I think pre-internet here means more… pre-omnipresence-of-the-internet? Pre-social media, especially. Pre-everyone in middle school had smartphones? That definitely strikes a chord with me.
I’m 23, and just graduated from college in May (same as Natalie), so I’m riiiiiiiight on the edge of this too. I consider myself a millennial because I think my worldview matches up more with the one I associate with millennials, but my sister, who’s four years younger, definitely is more Gen Z. And for me, the difference has almost felt more like a difference in attitude towards the world.
This may be something I’m basing too much on my own feelings, but I feel like the worldview people associate with millennials comes from having our worldview defined by the 2008 recession (which I think is in line with what @Navster said), as the oldest end of the generation (early-80s) was starting out in the workforce and the youngest end (late-90s) was old enough to understand what was happening when their parents lost their jobs or their lifestyle suddenly changed. For me, that felt like it imbued a lot of cynicism and frugality (that maybe is shared by Gen Z), but also a feeling of… not helplessness, not exactly, but maybe heavy pessimism? Both a heavy distrust in systems and a sense of the inevitability of those systems’ failure? I work with a lot of high schoolers in my job, and while I think they share that cynicism to an extent, I don’t think they feel nearly as pessimistic about the future as I and my friends (who’ve just graduated) do. Or maybe it’s more that they feel they can change it more readily.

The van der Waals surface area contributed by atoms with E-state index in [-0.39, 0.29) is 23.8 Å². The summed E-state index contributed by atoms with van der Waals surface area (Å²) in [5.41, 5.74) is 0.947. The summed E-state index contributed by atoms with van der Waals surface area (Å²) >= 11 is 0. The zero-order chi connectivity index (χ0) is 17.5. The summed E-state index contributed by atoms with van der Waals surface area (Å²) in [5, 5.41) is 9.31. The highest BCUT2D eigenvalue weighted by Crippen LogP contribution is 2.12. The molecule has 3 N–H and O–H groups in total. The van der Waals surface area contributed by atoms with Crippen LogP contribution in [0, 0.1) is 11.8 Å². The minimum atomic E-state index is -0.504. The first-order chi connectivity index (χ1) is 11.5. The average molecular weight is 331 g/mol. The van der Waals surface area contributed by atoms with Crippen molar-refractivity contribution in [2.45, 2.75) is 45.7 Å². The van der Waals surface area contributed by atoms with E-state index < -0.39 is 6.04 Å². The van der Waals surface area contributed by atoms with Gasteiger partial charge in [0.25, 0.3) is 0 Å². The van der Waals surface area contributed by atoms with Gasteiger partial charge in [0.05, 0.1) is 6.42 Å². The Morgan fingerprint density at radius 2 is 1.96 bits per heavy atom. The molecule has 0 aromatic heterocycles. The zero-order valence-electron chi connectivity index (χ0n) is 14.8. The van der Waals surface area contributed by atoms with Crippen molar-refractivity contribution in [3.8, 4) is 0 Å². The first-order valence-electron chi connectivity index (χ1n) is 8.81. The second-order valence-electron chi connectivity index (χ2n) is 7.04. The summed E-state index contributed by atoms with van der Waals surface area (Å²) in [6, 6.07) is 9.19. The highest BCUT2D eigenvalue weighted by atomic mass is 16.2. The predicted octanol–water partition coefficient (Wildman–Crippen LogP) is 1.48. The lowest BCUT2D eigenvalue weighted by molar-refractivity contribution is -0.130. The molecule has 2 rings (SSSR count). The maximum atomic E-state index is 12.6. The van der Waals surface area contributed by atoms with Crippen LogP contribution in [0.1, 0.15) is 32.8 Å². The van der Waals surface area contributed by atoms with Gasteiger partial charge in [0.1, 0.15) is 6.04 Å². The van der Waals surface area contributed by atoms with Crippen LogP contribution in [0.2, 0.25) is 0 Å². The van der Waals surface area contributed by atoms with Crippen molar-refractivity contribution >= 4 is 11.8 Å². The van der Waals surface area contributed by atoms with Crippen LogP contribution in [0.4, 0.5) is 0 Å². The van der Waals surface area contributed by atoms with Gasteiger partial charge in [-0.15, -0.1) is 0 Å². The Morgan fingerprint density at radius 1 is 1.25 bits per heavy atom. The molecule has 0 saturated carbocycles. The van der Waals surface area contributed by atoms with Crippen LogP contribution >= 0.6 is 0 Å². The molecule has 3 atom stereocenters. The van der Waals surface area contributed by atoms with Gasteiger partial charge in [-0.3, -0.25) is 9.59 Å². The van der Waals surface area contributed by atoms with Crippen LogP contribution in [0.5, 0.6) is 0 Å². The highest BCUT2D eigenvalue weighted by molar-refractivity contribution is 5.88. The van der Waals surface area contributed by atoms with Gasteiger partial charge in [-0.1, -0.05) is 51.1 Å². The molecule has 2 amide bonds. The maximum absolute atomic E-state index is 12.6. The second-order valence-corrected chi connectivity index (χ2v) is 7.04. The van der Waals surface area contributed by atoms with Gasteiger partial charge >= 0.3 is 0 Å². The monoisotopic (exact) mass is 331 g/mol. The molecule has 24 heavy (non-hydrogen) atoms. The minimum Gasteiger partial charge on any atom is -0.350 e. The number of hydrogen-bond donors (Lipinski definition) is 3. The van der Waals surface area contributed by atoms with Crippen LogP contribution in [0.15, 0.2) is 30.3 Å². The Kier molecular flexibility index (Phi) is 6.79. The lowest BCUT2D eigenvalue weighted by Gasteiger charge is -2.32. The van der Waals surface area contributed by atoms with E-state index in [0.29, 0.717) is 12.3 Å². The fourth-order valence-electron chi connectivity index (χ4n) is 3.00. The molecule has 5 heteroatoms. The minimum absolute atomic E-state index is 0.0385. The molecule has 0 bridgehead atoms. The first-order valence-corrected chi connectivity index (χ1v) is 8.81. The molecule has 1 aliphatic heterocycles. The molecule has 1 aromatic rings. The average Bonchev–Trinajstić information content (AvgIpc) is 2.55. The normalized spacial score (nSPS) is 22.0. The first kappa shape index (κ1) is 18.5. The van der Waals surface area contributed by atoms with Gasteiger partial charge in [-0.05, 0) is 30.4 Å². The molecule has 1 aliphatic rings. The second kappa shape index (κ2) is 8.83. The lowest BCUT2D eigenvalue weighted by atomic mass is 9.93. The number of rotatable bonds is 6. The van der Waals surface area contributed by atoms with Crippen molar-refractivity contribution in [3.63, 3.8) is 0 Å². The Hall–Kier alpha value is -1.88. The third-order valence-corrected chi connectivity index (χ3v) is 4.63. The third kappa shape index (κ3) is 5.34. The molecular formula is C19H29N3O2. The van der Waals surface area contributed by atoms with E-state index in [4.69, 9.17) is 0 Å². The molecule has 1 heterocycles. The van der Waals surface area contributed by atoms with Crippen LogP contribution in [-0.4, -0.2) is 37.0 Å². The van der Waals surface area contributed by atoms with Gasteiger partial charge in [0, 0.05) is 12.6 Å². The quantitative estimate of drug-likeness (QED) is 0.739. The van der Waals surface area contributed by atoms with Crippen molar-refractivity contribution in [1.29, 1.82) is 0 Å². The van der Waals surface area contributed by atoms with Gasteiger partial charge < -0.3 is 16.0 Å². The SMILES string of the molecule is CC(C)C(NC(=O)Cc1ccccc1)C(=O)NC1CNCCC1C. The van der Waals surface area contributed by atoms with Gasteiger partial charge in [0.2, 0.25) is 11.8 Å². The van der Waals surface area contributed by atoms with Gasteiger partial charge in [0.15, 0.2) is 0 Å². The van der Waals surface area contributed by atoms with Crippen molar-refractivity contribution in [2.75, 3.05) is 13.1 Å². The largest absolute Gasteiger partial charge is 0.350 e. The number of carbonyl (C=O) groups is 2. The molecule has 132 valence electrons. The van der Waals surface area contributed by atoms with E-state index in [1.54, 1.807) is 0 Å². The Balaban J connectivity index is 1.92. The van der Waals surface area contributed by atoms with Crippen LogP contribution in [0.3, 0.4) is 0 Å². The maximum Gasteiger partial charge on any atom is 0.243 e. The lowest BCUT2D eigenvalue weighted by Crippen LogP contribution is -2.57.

(Or maybe that’s all just me psychoanalyzing myself haha. But it’s a thought.)